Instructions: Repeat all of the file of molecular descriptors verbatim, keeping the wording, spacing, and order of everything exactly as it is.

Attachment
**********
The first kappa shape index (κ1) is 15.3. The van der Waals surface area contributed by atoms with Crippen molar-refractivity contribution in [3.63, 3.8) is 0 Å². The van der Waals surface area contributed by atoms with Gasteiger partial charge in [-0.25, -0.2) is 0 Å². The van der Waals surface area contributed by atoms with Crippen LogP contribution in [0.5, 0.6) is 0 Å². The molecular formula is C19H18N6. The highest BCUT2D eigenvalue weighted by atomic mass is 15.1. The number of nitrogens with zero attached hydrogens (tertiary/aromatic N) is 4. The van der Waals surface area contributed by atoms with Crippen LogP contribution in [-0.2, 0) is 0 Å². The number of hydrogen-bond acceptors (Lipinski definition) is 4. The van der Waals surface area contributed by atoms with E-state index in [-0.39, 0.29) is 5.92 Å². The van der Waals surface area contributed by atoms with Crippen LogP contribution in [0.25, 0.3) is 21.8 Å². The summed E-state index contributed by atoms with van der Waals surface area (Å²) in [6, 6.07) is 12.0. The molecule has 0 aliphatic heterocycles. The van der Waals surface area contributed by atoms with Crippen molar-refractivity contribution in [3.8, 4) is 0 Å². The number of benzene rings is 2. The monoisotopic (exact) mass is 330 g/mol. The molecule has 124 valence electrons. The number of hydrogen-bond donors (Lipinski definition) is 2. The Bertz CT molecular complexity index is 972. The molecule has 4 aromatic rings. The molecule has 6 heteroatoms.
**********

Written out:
The first kappa shape index (κ1) is 15.3. The van der Waals surface area contributed by atoms with Crippen molar-refractivity contribution in [3.63, 3.8) is 0 Å². The van der Waals surface area contributed by atoms with Gasteiger partial charge in [-0.25, -0.2) is 0 Å². The van der Waals surface area contributed by atoms with Crippen LogP contribution in [0.5, 0.6) is 0 Å². The molecular formula is C19H18N6. The highest BCUT2D eigenvalue weighted by atomic mass is 15.1. The number of nitrogens with zero attached hydrogens (tertiary/aromatic N) is 4. The van der Waals surface area contributed by atoms with Crippen LogP contribution in [-0.2, 0) is 0 Å². The number of hydrogen-bond acceptors (Lipinski definition) is 4. The van der Waals surface area contributed by atoms with E-state index in [-0.39, 0.29) is 5.92 Å². The van der Waals surface area contributed by atoms with Crippen LogP contribution in [0.25, 0.3) is 21.8 Å². The summed E-state index contributed by atoms with van der Waals surface area (Å²) in [6, 6.07) is 12.0. The molecule has 0 aliphatic heterocycles. The van der Waals surface area contributed by atoms with Crippen molar-refractivity contribution in [3.8, 4) is 0 Å². The number of benzene rings is 2. The monoisotopic (exact) mass is 330 g/mol. The molecule has 124 valence electrons. The number of hydrogen-bond donors (Lipinski definition) is 2. The Bertz CT molecular complexity index is 972. The molecule has 4 aromatic rings. The molecule has 6 heteroatoms.